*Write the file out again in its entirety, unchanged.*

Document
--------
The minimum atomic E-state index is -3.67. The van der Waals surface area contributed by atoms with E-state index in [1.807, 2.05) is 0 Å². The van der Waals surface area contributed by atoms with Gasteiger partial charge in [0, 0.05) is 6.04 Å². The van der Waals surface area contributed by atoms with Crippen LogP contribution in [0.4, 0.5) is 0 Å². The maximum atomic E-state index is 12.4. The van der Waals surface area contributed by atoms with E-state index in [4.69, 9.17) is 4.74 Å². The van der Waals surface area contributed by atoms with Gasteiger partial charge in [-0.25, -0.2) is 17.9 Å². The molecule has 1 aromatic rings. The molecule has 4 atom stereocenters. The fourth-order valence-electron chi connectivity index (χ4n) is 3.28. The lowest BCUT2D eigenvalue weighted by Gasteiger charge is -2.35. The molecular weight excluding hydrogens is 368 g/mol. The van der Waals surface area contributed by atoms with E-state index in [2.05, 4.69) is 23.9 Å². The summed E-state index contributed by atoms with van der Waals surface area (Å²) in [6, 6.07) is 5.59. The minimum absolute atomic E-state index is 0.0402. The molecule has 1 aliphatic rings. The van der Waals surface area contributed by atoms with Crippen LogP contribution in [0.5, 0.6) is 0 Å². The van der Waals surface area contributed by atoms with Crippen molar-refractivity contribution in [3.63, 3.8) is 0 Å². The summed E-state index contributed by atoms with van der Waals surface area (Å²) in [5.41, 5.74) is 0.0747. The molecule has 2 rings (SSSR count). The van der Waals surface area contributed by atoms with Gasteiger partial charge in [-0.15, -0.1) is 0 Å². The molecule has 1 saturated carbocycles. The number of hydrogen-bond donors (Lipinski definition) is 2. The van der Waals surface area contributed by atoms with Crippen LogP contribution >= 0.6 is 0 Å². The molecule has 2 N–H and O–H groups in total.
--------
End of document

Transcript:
The minimum atomic E-state index is -3.67. The van der Waals surface area contributed by atoms with E-state index in [1.807, 2.05) is 0 Å². The van der Waals surface area contributed by atoms with Gasteiger partial charge in [0, 0.05) is 6.04 Å². The van der Waals surface area contributed by atoms with Crippen LogP contribution in [0.4, 0.5) is 0 Å². The maximum atomic E-state index is 12.4. The van der Waals surface area contributed by atoms with E-state index in [4.69, 9.17) is 4.74 Å². The van der Waals surface area contributed by atoms with Gasteiger partial charge in [-0.25, -0.2) is 17.9 Å². The molecule has 1 aromatic rings. The molecule has 4 atom stereocenters. The fourth-order valence-electron chi connectivity index (χ4n) is 3.28. The lowest BCUT2D eigenvalue weighted by Gasteiger charge is -2.35. The molecular weight excluding hydrogens is 368 g/mol. The van der Waals surface area contributed by atoms with E-state index in [2.05, 4.69) is 23.9 Å². The summed E-state index contributed by atoms with van der Waals surface area (Å²) in [6, 6.07) is 5.59. The minimum absolute atomic E-state index is 0.0402. The molecule has 1 aliphatic rings. The van der Waals surface area contributed by atoms with Crippen LogP contribution in [0.5, 0.6) is 0 Å². The van der Waals surface area contributed by atoms with Crippen molar-refractivity contribution in [3.63, 3.8) is 0 Å². The summed E-state index contributed by atoms with van der Waals surface area (Å²) in [5.41, 5.74) is 0.0747. The molecule has 2 rings (SSSR count). The van der Waals surface area contributed by atoms with Gasteiger partial charge in [-0.15, -0.1) is 0 Å². The molecule has 1 saturated carbocycles. The number of hydrogen-bond donors (Lipinski definition) is 2. The van der Waals surface area contributed by atoms with Crippen LogP contribution >= 0.6 is 0 Å². The molecule has 2 N–H and O–H groups in total.